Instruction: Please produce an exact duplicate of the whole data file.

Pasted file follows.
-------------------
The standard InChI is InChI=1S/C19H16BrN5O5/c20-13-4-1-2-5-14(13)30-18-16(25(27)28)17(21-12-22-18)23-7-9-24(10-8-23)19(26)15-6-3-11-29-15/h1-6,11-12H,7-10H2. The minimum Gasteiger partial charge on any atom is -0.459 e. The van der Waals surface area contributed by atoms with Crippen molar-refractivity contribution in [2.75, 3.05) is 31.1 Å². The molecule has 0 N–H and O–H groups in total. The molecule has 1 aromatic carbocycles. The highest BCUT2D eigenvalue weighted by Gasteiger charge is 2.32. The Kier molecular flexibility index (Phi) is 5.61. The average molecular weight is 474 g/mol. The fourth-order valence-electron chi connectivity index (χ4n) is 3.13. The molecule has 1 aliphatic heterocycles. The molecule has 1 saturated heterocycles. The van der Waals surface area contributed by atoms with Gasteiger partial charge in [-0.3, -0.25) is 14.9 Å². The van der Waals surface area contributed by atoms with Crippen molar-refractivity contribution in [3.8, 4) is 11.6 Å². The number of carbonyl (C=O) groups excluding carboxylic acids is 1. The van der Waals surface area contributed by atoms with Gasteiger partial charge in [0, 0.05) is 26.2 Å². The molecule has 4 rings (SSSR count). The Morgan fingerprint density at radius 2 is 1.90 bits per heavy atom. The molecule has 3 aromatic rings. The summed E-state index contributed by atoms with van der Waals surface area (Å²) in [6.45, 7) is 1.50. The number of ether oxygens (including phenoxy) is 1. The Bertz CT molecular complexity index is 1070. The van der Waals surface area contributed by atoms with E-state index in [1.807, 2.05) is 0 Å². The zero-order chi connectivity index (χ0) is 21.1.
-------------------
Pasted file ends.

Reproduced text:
The standard InChI is InChI=1S/C19H16BrN5O5/c20-13-4-1-2-5-14(13)30-18-16(25(27)28)17(21-12-22-18)23-7-9-24(10-8-23)19(26)15-6-3-11-29-15/h1-6,11-12H,7-10H2. The minimum Gasteiger partial charge on any atom is -0.459 e. The van der Waals surface area contributed by atoms with Crippen molar-refractivity contribution in [2.75, 3.05) is 31.1 Å². The molecule has 0 N–H and O–H groups in total. The molecule has 1 aromatic carbocycles. The highest BCUT2D eigenvalue weighted by Gasteiger charge is 2.32. The Kier molecular flexibility index (Phi) is 5.61. The average molecular weight is 474 g/mol. The fourth-order valence-electron chi connectivity index (χ4n) is 3.13. The molecule has 1 aliphatic heterocycles. The molecule has 1 saturated heterocycles. The van der Waals surface area contributed by atoms with Gasteiger partial charge in [-0.3, -0.25) is 14.9 Å². The van der Waals surface area contributed by atoms with Crippen molar-refractivity contribution in [3.8, 4) is 11.6 Å². The number of carbonyl (C=O) groups excluding carboxylic acids is 1. The van der Waals surface area contributed by atoms with Gasteiger partial charge in [0, 0.05) is 26.2 Å². The molecule has 4 rings (SSSR count). The Morgan fingerprint density at radius 2 is 1.90 bits per heavy atom. The molecule has 3 aromatic rings. The summed E-state index contributed by atoms with van der Waals surface area (Å²) in [6.45, 7) is 1.50. The number of ether oxygens (including phenoxy) is 1. The Bertz CT molecular complexity index is 1070. The van der Waals surface area contributed by atoms with E-state index in [1.807, 2.05) is 0 Å². The zero-order chi connectivity index (χ0) is 21.1.